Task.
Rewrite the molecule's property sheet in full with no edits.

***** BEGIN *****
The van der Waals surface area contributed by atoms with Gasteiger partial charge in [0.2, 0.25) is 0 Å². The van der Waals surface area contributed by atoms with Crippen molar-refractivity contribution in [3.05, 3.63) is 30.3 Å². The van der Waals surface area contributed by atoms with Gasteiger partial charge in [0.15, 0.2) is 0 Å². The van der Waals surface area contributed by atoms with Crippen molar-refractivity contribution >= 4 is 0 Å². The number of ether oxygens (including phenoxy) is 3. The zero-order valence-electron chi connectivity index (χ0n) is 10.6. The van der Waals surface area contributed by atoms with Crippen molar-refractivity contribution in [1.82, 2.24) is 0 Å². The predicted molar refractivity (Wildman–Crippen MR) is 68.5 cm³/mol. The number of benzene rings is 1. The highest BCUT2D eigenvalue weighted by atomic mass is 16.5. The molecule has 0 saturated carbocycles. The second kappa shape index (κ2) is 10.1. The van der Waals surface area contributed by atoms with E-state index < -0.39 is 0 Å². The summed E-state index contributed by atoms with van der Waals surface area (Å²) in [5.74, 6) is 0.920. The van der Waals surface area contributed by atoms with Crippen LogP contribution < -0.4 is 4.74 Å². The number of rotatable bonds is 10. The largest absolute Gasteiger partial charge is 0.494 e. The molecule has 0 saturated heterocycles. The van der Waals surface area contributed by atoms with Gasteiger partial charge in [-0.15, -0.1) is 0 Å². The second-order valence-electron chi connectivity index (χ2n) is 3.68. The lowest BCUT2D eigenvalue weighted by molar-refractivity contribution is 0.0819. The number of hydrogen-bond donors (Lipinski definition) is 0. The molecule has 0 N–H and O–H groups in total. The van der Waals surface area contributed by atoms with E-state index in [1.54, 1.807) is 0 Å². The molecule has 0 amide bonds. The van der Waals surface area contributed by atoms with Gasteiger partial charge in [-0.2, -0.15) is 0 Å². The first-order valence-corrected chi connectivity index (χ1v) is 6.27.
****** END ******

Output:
The van der Waals surface area contributed by atoms with Gasteiger partial charge in [0.2, 0.25) is 0 Å². The van der Waals surface area contributed by atoms with Crippen molar-refractivity contribution in [3.05, 3.63) is 30.3 Å². The van der Waals surface area contributed by atoms with Gasteiger partial charge in [0.15, 0.2) is 0 Å². The van der Waals surface area contributed by atoms with Crippen molar-refractivity contribution >= 4 is 0 Å². The number of ether oxygens (including phenoxy) is 3. The zero-order valence-electron chi connectivity index (χ0n) is 10.6. The van der Waals surface area contributed by atoms with Crippen molar-refractivity contribution in [1.82, 2.24) is 0 Å². The predicted molar refractivity (Wildman–Crippen MR) is 68.5 cm³/mol. The number of benzene rings is 1. The highest BCUT2D eigenvalue weighted by atomic mass is 16.5. The molecule has 0 saturated carbocycles. The second kappa shape index (κ2) is 10.1. The van der Waals surface area contributed by atoms with E-state index < -0.39 is 0 Å². The summed E-state index contributed by atoms with van der Waals surface area (Å²) in [5.74, 6) is 0.920. The van der Waals surface area contributed by atoms with Crippen LogP contribution < -0.4 is 4.74 Å². The number of rotatable bonds is 10. The largest absolute Gasteiger partial charge is 0.494 e. The molecule has 0 saturated heterocycles. The van der Waals surface area contributed by atoms with Gasteiger partial charge in [-0.15, -0.1) is 0 Å². The second-order valence-electron chi connectivity index (χ2n) is 3.68. The lowest BCUT2D eigenvalue weighted by molar-refractivity contribution is 0.0819. The number of hydrogen-bond donors (Lipinski definition) is 0. The molecule has 0 N–H and O–H groups in total. The van der Waals surface area contributed by atoms with E-state index in [1.54, 1.807) is 0 Å². The molecule has 0 amide bonds. The van der Waals surface area contributed by atoms with Gasteiger partial charge in [-0.2, -0.15) is 0 Å². The first-order valence-corrected chi connectivity index (χ1v) is 6.27.